| 9:44 am on Aug 22, 2001 (gmt 0)|
any advice would be most helpful
| 10:05 am on Aug 22, 2001 (gmt 0)|
Hi stavs, we're not ignoring you, honest..
We all know that .com .org and .net were setup to accomodate Commercial Organisations, ISPs & Networks, and Non-Profit Organisations respectively, and this used to be enforced when buying domain names.
But these days, the rules are so relaxed that I really don't think anyone, let alone SEDs, take any notice of the suffix.
So I would say that if you can get .orgs in your preferred domain then go ahead and make good use of them. I can see no reason why they should be treated any different.
As always of course, I am open to further opinions and/or corrections.
| 10:19 am on Aug 22, 2001 (gmt 0)|
you might also consider buying a .net.
I operate one and found it doing very well on all SEs.
Another point though is the impression a .net or a .org makes upon your targeted users. Like when selling B2B services a .org might not be such a good idea.
So the advantages of getting a domain with your exact keyword must be weighed against the advantages of having a domain with a suffix your users feel comfortable with.
In other words: weigh SEO matters against user friendliness.
| 10:28 am on Aug 22, 2001 (gmt 0)|
>when selling B2B services a .org might not be such a good idea.
good point heini and one that I didn't think about. I guess I mix in different circles...
| 10:46 am on Aug 22, 2001 (gmt 0)|
Thanks for the opinions/advice.
Why would some users be put off with the .org ? I can't see the reason for this - is it an issue of prestige, i.e. .org is seen as a compromise, whereas .com might signify a bigger, more established business?
From my research I can see that .org is least favoured by name buyers of the three major extensions: .com (obviously) and .net ? Is there really a stigma with .org? There seems to be plenty left on the shelf.
Do the search engines discriminate at all?
| 10:59 am on Aug 22, 2001 (gmt 0)|
when I see a .org I expext seeing some noncommercial site, like some special interest groups forum or something.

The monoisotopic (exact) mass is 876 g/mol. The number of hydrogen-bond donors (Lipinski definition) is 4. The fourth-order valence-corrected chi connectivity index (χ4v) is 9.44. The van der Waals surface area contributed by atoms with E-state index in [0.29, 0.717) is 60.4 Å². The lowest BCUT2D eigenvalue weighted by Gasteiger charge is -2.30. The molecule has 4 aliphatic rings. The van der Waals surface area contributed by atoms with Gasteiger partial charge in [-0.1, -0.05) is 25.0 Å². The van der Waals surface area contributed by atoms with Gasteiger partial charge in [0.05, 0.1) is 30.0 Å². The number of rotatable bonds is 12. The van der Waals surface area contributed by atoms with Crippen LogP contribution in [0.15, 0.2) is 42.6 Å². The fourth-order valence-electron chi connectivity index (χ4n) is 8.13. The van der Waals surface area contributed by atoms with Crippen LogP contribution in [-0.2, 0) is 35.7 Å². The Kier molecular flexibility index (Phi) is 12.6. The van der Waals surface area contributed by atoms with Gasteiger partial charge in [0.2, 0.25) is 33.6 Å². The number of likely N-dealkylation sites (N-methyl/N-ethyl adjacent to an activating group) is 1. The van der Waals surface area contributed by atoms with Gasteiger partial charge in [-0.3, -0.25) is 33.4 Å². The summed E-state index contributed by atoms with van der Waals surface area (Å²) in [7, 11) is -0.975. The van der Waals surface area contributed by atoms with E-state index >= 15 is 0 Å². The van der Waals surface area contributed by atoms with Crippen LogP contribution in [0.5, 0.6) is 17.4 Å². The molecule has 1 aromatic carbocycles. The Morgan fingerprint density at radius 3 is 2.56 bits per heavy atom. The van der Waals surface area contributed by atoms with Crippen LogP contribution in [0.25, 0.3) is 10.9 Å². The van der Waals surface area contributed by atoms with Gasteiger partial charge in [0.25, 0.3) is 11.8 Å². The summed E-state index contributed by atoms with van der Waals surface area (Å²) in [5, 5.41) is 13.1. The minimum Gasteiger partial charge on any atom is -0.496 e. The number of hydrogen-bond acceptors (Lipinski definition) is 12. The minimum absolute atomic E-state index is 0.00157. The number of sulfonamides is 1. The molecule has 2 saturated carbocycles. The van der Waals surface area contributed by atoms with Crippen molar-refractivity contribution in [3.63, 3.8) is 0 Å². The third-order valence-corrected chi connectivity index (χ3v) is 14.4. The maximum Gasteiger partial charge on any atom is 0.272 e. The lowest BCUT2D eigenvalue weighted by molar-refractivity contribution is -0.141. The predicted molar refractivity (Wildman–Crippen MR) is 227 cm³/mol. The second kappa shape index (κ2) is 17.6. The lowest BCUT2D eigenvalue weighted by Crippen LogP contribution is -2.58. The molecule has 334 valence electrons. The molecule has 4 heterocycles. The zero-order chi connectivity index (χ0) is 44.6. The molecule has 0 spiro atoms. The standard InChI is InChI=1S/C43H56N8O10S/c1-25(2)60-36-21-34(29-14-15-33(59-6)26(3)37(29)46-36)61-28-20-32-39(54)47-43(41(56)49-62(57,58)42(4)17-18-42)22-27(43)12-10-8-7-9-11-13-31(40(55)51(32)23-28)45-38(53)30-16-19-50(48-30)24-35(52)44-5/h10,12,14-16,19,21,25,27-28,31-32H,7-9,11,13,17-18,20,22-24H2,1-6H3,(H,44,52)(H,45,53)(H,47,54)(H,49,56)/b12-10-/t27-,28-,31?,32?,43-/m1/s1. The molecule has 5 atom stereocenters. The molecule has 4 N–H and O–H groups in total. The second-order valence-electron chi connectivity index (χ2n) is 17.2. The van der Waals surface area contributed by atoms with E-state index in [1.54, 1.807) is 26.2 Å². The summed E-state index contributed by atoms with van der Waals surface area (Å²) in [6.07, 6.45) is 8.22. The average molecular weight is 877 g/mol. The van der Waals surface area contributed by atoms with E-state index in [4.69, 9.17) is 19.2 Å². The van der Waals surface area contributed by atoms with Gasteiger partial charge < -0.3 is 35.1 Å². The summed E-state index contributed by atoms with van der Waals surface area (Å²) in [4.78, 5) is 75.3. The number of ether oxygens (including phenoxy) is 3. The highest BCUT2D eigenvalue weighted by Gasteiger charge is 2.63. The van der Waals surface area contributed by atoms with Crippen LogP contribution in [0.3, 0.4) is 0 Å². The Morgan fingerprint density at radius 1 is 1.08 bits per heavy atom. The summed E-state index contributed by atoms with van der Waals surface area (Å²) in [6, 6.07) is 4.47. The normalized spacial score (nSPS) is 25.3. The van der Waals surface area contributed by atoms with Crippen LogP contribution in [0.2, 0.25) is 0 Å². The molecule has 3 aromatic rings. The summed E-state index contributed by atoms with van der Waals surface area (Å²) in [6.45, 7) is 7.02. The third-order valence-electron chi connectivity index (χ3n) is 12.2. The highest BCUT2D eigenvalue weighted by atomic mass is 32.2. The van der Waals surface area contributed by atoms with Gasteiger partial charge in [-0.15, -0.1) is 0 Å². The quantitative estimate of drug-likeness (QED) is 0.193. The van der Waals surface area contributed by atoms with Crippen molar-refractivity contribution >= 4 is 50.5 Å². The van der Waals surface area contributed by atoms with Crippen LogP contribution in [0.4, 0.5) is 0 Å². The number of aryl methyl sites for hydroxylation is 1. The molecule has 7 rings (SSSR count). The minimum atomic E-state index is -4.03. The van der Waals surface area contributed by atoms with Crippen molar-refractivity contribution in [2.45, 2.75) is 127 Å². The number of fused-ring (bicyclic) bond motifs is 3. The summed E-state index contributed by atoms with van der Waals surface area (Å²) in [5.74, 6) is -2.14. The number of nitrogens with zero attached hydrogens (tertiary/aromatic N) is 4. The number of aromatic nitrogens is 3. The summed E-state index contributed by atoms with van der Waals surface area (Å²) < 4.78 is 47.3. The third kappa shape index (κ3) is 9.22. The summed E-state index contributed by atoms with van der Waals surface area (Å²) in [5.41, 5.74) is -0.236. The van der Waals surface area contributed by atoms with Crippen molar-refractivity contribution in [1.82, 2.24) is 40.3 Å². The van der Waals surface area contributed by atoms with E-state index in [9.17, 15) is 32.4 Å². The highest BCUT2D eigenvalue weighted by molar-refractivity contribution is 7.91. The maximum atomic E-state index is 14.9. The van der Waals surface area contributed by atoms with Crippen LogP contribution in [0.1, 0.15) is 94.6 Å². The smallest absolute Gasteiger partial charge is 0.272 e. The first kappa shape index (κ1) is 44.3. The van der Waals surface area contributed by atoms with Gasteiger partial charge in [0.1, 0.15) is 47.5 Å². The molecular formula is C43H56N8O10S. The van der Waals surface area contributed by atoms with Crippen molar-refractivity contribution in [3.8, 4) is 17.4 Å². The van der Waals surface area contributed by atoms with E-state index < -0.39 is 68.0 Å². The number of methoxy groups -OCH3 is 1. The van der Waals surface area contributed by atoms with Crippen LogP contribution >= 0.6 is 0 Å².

>is it an issue of prestige, i.e. .org is seen as a compromise, whereas .com might signify a bigger, more established business?
Exactly, only that a .org is not a compromise. It just fits special sites, other than .com.
>Do the search engines discriminate at all?
For what I know: No. The only exception might be .edu. Some members believe .edu getīs a boost in Google.
| 11:16 am on Aug 22, 2001 (gmt 0)|
I have a .org site, which Copernic rates #3 overall on the engines, for a two word phrase which got 2122 searches on GoTo last month.
Interestingly, I haven't touched this page in any way for over a year, so age and stability in the database is still an obvious factor. According to Google it only has two links to it - so link pop doesn't enter into the equation.
I have a couple of .nets with much the same story.
So from what I can see it doesn't make much difference from the engines' point of view what you get.
| 11:45 am on Aug 22, 2001 (gmt 0)|
I think it depends very much on how savvy your potential customers are...I'd not be keen on buying anything from a .org unless I could see a clear reason why they have the domain...it strikes me as being perilously close to false pretences and I'd need a lot of reassuring about any commercial company that used one
| 12:18 pm on Aug 22, 2001 (gmt 0)|
A few caveats in addition to the "What the heck is a commercial site doing with a .org?" factor:
-- you might lose some visitors to the .com... sometimes people focus on the name and take the .com part for granted.
-- if the .com is trademarked, that could be the reason why the .org is untouched.
-- you never know when a thread like the one below will re-surface...
| 2:52 pm on Aug 22, 2001 (gmt 0)|
Personally I don't touch .orgs out of respect...let them remain for non-profits, etc.
Can't say I have scientific data but I suspect a .com or a .net will do equally well if you "just do it".
| 5:55 pm on Aug 22, 2001 (gmt 0)|
From what I've read, VeriSign will lose the rights to administer the .org domain in 2002. They are to be turned over to a (yet unnamed) nonprofit corporation in 2002 along with $5 million.
This is a done deal; approved by the U.S. government and ICANN, from what I understand.
I'd strongly advise against buying .org for spamming purposes. While I suspect that old ".org" owners will be grandfathered in by this new nonprofit, I also suspect that they will take a dim view of any obvious attempt to subvert the domain, beyond what InterNic/VeriSign has already allowed to occur.
Besides, it's immoral to use .org for spamming. You set yourself up for immoral counterattacks, such as DDoS or hacking.